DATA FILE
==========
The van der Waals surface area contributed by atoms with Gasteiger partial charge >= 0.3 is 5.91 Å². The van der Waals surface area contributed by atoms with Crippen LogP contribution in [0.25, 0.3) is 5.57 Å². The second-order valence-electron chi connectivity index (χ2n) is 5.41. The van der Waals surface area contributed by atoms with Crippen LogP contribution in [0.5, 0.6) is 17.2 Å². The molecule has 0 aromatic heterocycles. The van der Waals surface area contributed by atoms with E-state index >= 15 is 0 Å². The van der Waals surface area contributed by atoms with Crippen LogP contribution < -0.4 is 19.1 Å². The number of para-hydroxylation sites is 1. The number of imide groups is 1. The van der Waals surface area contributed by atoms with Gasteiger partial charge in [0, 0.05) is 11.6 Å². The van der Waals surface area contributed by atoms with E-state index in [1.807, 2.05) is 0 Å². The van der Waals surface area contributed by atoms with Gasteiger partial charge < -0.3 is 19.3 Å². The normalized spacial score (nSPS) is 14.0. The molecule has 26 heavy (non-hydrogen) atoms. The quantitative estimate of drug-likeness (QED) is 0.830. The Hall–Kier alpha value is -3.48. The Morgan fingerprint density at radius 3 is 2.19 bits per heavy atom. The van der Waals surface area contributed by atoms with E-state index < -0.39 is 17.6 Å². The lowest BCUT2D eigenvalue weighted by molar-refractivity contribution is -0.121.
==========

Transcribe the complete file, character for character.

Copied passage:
The van der Waals surface area contributed by atoms with Gasteiger partial charge >= 0.3 is 5.91 Å². The van der Waals surface area contributed by atoms with Crippen LogP contribution in [0.25, 0.3) is 5.57 Å². The second-order valence-electron chi connectivity index (χ2n) is 5.41. The van der Waals surface area contributed by atoms with Crippen LogP contribution in [0.5, 0.6) is 17.2 Å². The molecule has 0 aromatic heterocycles. The van der Waals surface area contributed by atoms with E-state index >= 15 is 0 Å². The van der Waals surface area contributed by atoms with Crippen LogP contribution < -0.4 is 19.1 Å². The number of para-hydroxylation sites is 1. The number of imide groups is 1. The van der Waals surface area contributed by atoms with Gasteiger partial charge in [0, 0.05) is 11.6 Å². The van der Waals surface area contributed by atoms with E-state index in [1.807, 2.05) is 0 Å². The van der Waals surface area contributed by atoms with Gasteiger partial charge < -0.3 is 19.3 Å². The normalized spacial score (nSPS) is 14.0. The molecule has 26 heavy (non-hydrogen) atoms. The quantitative estimate of drug-likeness (QED) is 0.830. The Hall–Kier alpha value is -3.48. The Morgan fingerprint density at radius 3 is 2.19 bits per heavy atom. The van der Waals surface area contributed by atoms with E-state index < -0.39 is 17.6 Å². The lowest BCUT2D eigenvalue weighted by molar-refractivity contribution is -0.121.